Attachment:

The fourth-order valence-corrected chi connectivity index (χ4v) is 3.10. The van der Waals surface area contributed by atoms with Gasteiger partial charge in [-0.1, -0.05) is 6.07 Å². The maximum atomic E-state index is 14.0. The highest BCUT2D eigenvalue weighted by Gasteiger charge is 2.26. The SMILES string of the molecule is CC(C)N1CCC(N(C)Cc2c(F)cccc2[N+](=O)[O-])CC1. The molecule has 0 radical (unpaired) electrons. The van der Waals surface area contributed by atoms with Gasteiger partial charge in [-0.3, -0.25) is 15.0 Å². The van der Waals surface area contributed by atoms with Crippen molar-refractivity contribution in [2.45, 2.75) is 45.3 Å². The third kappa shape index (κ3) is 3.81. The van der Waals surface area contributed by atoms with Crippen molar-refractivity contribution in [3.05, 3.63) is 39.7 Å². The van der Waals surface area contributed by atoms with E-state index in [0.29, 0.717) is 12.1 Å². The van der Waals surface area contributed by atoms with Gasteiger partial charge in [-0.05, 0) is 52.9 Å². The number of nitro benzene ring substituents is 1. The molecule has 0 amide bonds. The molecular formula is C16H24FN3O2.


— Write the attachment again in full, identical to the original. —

The fourth-order valence-corrected chi connectivity index (χ4v) is 3.10. The van der Waals surface area contributed by atoms with Gasteiger partial charge in [-0.1, -0.05) is 6.07 Å². The maximum atomic E-state index is 14.0. The highest BCUT2D eigenvalue weighted by Gasteiger charge is 2.26. The SMILES string of the molecule is CC(C)N1CCC(N(C)Cc2c(F)cccc2[N+](=O)[O-])CC1. The molecule has 0 radical (unpaired) electrons. The van der Waals surface area contributed by atoms with Gasteiger partial charge in [-0.3, -0.25) is 15.0 Å². The van der Waals surface area contributed by atoms with Crippen molar-refractivity contribution in [2.45, 2.75) is 45.3 Å². The third kappa shape index (κ3) is 3.81. The van der Waals surface area contributed by atoms with Crippen molar-refractivity contribution in [3.05, 3.63) is 39.7 Å². The van der Waals surface area contributed by atoms with E-state index in [0.29, 0.717) is 12.1 Å². The van der Waals surface area contributed by atoms with Gasteiger partial charge in [-0.05, 0) is 52.9 Å². The number of nitro benzene ring substituents is 1. The molecule has 0 amide bonds. The molecular formula is C16H24FN3O2.